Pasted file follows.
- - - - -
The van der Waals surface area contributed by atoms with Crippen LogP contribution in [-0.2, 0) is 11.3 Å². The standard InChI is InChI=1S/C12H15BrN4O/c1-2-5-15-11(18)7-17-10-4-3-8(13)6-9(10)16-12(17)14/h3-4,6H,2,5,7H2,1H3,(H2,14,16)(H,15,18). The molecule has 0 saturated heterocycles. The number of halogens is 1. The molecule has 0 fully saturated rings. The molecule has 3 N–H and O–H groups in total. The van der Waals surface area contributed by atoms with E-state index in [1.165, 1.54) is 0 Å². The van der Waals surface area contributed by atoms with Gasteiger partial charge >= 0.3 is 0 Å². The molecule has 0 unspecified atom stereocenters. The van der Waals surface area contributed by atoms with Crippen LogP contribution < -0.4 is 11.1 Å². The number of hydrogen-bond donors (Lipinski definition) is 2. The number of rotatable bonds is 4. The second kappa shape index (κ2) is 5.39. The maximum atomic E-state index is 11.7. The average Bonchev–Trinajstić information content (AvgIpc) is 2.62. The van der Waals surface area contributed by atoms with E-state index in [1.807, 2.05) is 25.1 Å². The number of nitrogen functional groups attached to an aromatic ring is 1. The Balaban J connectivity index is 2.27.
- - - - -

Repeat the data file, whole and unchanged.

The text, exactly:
The van der Waals surface area contributed by atoms with Crippen LogP contribution in [-0.2, 0) is 11.3 Å². The standard InChI is InChI=1S/C12H15BrN4O/c1-2-5-15-11(18)7-17-10-4-3-8(13)6-9(10)16-12(17)14/h3-4,6H,2,5,7H2,1H3,(H2,14,16)(H,15,18). The molecule has 0 saturated heterocycles. The number of halogens is 1. The molecule has 0 fully saturated rings. The molecule has 3 N–H and O–H groups in total. The van der Waals surface area contributed by atoms with E-state index in [1.165, 1.54) is 0 Å². The van der Waals surface area contributed by atoms with Gasteiger partial charge >= 0.3 is 0 Å². The molecule has 0 unspecified atom stereocenters. The van der Waals surface area contributed by atoms with Crippen LogP contribution < -0.4 is 11.1 Å². The number of hydrogen-bond donors (Lipinski definition) is 2. The number of rotatable bonds is 4. The second kappa shape index (κ2) is 5.39. The maximum atomic E-state index is 11.7. The average Bonchev–Trinajstić information content (AvgIpc) is 2.62. The van der Waals surface area contributed by atoms with E-state index in [1.807, 2.05) is 25.1 Å². The number of nitrogen functional groups attached to an aromatic ring is 1. The Balaban J connectivity index is 2.27.